We now have a prime example of Unique items and how they can be replicated... but still remain unique. :)

And you can't do this now? No really why can't you do this now? What is stopping you from doing this, right now, in Reign of Winter?

Besides everyone just handwaving it to the point you can probably buy side rifle from a village in the middle of no where and also pick up 15 Ioun Stones to go with it at the same time. And you have to buy 15, that gives you an Artifact half off.


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Malk_Content wrote:

Merlin I'm finding you contradictory again I'm afraid. But it could be my lack of understanding.

You seem to be against shopping lists and builds, but don't like a system that is disincentive to that because not every build option can be assumed. You seem to be pro player/gm discussion but dislike the creation of a set shared language to do so. Bloat options are bad, but so to is the rarity system which fundamentally slows this process?

To be fair, I dislike seeing a system put into place to fix a problem the community had before only because they seemed to ignore the systems already in place, and everyone seemings to think this will go over well after handwaving it after so long.

I'm against shopping lists and builds when they are just assumed. I'm also against a system that lets a lousy DM shadowban stuff and have the rules back him up on being a jerk about it. As an example, my GM let me actually make a golem, and has allowed me to tinker with it. Thank you GM. If he had said "No, I don't want Golems" okay I would have been a little upset but understanding. Might switch character idea but okay playbable. If the GM had said "Sure you can, it's just Rare" and I found out later that all my work is for nothing because he's not going to let me have it, well I'd be more upset than the just NO after wasting possibly levels and resources. Rarity is a tool not a solution. Good GMs can make use of it, much like Bad Gms can but we don't care how that effects players it seems.

I am pro discussion. Why do we seem to want to have the book replace that? Don't talk to me for a reason why, the book tells you no. And even if this is a shared language, again I point to the different slang at each table. Let's say Wands are Uncommon. That means something different to you, something different to me, and something different per each GM and table. Heck I'm not a fan of PFS but it's gonna be interesting to see how they balance Uncommon in 1 spot vs Common in another.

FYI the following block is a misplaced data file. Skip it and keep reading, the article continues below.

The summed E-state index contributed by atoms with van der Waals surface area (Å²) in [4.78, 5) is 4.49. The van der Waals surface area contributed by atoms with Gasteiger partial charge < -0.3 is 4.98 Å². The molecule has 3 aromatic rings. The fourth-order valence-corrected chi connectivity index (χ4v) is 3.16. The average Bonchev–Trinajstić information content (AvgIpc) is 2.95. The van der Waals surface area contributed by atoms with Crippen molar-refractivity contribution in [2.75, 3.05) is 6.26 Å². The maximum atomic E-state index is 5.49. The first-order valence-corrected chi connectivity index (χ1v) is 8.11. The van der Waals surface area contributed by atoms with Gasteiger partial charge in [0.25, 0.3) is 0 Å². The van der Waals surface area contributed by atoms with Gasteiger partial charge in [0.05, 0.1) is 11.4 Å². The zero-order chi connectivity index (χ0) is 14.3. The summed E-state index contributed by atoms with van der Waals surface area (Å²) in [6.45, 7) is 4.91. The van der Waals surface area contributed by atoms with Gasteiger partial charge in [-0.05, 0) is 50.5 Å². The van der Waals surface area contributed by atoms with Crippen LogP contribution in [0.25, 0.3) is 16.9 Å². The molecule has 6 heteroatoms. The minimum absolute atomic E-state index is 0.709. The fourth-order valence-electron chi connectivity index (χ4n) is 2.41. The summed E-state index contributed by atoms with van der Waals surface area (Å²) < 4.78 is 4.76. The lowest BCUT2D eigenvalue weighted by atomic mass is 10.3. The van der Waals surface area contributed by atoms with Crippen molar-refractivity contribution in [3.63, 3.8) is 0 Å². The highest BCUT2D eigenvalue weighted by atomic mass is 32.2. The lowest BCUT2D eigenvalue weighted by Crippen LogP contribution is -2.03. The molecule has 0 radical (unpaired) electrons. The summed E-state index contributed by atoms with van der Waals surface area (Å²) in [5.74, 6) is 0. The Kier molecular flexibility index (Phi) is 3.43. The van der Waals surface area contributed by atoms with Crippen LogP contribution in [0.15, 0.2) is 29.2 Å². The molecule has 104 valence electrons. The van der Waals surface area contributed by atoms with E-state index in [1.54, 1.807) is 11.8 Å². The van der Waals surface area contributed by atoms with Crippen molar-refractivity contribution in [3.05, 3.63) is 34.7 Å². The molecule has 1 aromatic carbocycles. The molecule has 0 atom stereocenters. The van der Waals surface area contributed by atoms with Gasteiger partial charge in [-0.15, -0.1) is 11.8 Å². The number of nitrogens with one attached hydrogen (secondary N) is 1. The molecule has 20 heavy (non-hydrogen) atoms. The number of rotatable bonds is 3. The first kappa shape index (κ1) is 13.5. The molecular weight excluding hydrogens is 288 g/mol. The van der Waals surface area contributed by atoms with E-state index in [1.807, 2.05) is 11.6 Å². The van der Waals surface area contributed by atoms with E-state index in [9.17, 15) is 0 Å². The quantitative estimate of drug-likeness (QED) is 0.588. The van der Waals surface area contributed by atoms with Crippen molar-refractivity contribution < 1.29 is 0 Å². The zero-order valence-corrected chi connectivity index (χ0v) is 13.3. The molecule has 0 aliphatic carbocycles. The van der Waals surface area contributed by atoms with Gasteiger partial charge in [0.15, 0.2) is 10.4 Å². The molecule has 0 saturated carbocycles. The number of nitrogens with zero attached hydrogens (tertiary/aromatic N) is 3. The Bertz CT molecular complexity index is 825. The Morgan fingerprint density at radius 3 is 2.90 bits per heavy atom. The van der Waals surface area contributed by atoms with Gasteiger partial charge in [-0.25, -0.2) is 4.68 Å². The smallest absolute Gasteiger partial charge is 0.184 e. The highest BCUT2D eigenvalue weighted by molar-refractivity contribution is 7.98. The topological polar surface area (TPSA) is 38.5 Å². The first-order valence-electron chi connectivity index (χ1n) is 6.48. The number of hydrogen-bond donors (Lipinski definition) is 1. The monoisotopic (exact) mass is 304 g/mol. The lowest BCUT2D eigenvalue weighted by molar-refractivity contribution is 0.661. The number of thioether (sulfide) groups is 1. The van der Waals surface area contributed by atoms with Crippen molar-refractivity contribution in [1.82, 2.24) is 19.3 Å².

Bloat options are bad, when half of them are ignored anyway by the community math. Throw on Rarity, which restricts things even more, well I think it's going to make for clear choices of "Take this, this is best" when it comes to builds. You have narrowed the bloat, but also helped the choices become far more standardized.


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PossibleCabbage wrote:
edduardco wrote:
As a side note, I think this further cements that Sorcerers in PF2 are not really spontaneous anylonger, they just don't prepare spells, and that's all. RIP spontaneous casters.

I mean, the reason I like sorcerers is "you don't have to prepare your spells, you're just ready to go". Not "you simultaneously have awareness of every spell, even ones developed on other planes or planets and have never been cast on Golarion."

It seems like *some* limitation on "what spells sorcerers can pick up on level up" being roughly "the spells the sorcerer in question is potentially aware of" is warranted. Like if some Bone Sage on Eox comes up with a spell for "doing certain things in an airless environment" or some Druid on Triaxus invents some way to make transitioning between seasons easier, people who have never left Avistan should not be waking up with unbidden knowledge of these spells.

They shouldn't and your players should ask you about spells that come from a splatbook talking about Other Planets/Planes.

But I'm yoinking this. Sounds like a great plot hook. People suddenly waking up with spell knowledge they have no idea how they know, could make for some interesting ideas.


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Vidmaster7 wrote:
MerlinCross wrote:
Vidmaster7 wrote:
Creating hard challenges and getting better stuff because of it is a positive. It improves the game. Its kind of lazy to expect to get whatever you want just because you want it. Its far more satisfying to earn it. I think the concept of having to put more effort into getting extra special and rare loot will only improve the game.

Maybe if GMs and Players treated some sections of the book as less of a vending machine we could actually GIVE cool stuff.

But we have Rarity for that now. And up to 10 or more years of programming that idea from people.

Your experiences seem quite different from mine. Your reasoning doesn't make sense to me.

Might be because the lines are starting to blur between people I'm talking to, and some past arguments. That's on me. Lemme see if I can't clear it up a bit.